Online Safety

Distressing Content Online

Posted on September 10, 2020

You perhaps saw the news earlier this week about a distressing video doing the rounds on social media. The School was notified of this video on Tuesday by the Office of the eSafety Commissioner along with advice as to how to manage it.

That advice was to, where possible, not discuss the post’s existence as doing so promotes people’s curiosity and then viewership. Instead, all staff were informed and given guidelines as to how to manage any discussions with students. We discovered a small group of students had in fact seen the video. They were debriefed, their parents were called, and appropriate support for them was put in place.

We have been carefully monitoring all students in the School.

The incident is a good reminder about the perils of social media. There is some shocking and disturbing content out there and, despite our best efforts, we cannot always protect our young people from it (unless we totally banned all technology).

The best protection we can give (aside from ensuring appropriate and sensible use of social media, high privacy settings, and monitoring screen time) is a healthy relationship with your child/ren.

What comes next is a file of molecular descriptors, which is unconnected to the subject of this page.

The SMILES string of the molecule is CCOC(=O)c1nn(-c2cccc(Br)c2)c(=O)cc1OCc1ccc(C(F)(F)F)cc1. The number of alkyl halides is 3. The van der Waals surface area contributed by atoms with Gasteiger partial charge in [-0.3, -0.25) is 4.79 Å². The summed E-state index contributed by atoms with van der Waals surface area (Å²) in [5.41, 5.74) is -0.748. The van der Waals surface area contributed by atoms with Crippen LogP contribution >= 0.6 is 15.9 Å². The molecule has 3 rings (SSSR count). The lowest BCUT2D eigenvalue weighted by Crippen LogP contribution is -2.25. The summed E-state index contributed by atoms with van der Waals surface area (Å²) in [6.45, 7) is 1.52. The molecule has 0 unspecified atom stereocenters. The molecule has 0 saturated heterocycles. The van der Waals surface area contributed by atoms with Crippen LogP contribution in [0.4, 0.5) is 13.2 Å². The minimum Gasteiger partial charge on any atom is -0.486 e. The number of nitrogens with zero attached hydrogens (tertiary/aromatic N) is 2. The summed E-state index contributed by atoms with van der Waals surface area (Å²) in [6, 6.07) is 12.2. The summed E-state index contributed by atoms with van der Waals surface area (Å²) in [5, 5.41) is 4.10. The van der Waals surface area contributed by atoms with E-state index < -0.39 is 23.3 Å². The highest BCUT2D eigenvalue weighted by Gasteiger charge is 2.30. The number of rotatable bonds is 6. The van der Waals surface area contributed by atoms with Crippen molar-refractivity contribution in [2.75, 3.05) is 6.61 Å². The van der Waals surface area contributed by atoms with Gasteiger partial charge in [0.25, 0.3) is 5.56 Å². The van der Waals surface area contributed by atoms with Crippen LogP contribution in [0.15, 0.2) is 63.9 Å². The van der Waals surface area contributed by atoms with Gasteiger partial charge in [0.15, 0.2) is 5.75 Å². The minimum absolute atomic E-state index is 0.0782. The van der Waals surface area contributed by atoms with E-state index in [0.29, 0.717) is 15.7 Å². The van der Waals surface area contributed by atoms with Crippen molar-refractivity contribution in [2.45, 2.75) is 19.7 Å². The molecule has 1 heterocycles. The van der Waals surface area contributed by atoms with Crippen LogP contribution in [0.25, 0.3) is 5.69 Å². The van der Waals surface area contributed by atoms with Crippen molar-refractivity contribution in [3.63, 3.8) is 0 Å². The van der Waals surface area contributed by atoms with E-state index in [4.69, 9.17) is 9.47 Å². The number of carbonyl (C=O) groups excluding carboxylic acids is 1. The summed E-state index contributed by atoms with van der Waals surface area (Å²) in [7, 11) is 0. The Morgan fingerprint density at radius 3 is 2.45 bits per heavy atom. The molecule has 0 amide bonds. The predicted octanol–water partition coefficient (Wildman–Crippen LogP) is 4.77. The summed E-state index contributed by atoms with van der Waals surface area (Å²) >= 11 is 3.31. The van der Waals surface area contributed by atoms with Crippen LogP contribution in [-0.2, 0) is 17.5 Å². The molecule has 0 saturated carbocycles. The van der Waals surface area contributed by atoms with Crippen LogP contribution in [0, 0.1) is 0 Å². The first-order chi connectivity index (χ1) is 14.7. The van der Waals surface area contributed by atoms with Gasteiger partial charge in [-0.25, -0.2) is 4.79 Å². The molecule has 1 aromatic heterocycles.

What is a healthy relationship? At the outset, it is important to remember that a healthy relationship with your child/ren is built on the understanding that you are not their friend, but their parent. They look to you for protection, firm boundaries, and love. However, you do want to foster an open, honest relationship so your children are comfortable sharing with you any concerns or problems that they might be having.

Time is the best gift you can give to your children.

If your child does share with you some information about something they have seen online that is disturbing, you can:

  1. Report it to the social media platform you have seen it on and/ or
  2. Report it to eSafety at
  3. Talk to someone who can help (a Teacher, Student Protection Officer, Online Safety Champion or School Counsellor at St Paul’s School)

Please refer to the advice from the Black Dog Institute’s website, Tackling the Topic of Suicide with your Child – a Guide to Having the Conversation.

Other helpful resources include:

Kids Helpline Phone Counselling Service: 1800 55 1800

Kids Helpline Webchat Counselling:



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